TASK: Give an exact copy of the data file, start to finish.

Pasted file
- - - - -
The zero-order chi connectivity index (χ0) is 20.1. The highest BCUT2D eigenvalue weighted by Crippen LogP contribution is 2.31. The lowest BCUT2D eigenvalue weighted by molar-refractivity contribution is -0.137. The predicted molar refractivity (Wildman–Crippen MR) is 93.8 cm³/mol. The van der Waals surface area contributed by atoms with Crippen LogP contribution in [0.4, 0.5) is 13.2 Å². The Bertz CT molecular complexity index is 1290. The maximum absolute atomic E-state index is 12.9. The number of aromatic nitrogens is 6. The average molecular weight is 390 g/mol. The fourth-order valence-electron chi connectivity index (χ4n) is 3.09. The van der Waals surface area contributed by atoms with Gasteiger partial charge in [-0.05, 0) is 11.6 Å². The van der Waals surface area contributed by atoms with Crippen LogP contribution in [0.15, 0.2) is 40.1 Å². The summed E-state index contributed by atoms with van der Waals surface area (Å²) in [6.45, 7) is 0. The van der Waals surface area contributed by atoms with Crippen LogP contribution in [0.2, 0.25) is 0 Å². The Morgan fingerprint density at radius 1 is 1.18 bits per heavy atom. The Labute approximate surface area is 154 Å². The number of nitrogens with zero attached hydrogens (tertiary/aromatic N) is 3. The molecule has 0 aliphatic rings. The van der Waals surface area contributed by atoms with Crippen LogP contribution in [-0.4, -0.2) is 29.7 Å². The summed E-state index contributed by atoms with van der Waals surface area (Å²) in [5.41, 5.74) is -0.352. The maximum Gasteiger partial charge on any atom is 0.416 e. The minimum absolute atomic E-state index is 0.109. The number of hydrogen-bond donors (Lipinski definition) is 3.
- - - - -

The zero-order chi connectivity index (χ0) is 20.1. The highest BCUT2D eigenvalue weighted by Crippen LogP contribution is 2.31. The lowest BCUT2D eigenvalue weighted by molar-refractivity contribution is -0.137. The predicted molar refractivity (Wildman–Crippen MR) is 93.8 cm³/mol. The van der Waals surface area contributed by atoms with Crippen LogP contribution in [0.4, 0.5) is 13.2 Å². The Bertz CT molecular complexity index is 1290. The maximum absolute atomic E-state index is 12.9. The number of aromatic nitrogens is 6. The average molecular weight is 390 g/mol. The fourth-order valence-electron chi connectivity index (χ4n) is 3.09. The van der Waals surface area contributed by atoms with Gasteiger partial charge in [-0.05, 0) is 11.6 Å². The van der Waals surface area contributed by atoms with Crippen LogP contribution in [0.15, 0.2) is 40.1 Å². The summed E-state index contributed by atoms with van der Waals surface area (Å²) in [6.45, 7) is 0. The van der Waals surface area contributed by atoms with Crippen LogP contribution in [0.2, 0.25) is 0 Å². The Morgan fingerprint density at radius 1 is 1.18 bits per heavy atom. The Labute approximate surface area is 154 Å². The number of nitrogens with zero attached hydrogens (tertiary/aromatic N) is 3. The molecule has 0 aliphatic rings. The van der Waals surface area contributed by atoms with Crippen LogP contribution in [-0.4, -0.2) is 29.7 Å². The summed E-state index contributed by atoms with van der Waals surface area (Å²) in [5.41, 5.74) is -0.352. The maximum Gasteiger partial charge on any atom is 0.416 e. The minimum absolute atomic E-state index is 0.109. The number of hydrogen-bond donors (Lipinski definition) is 3.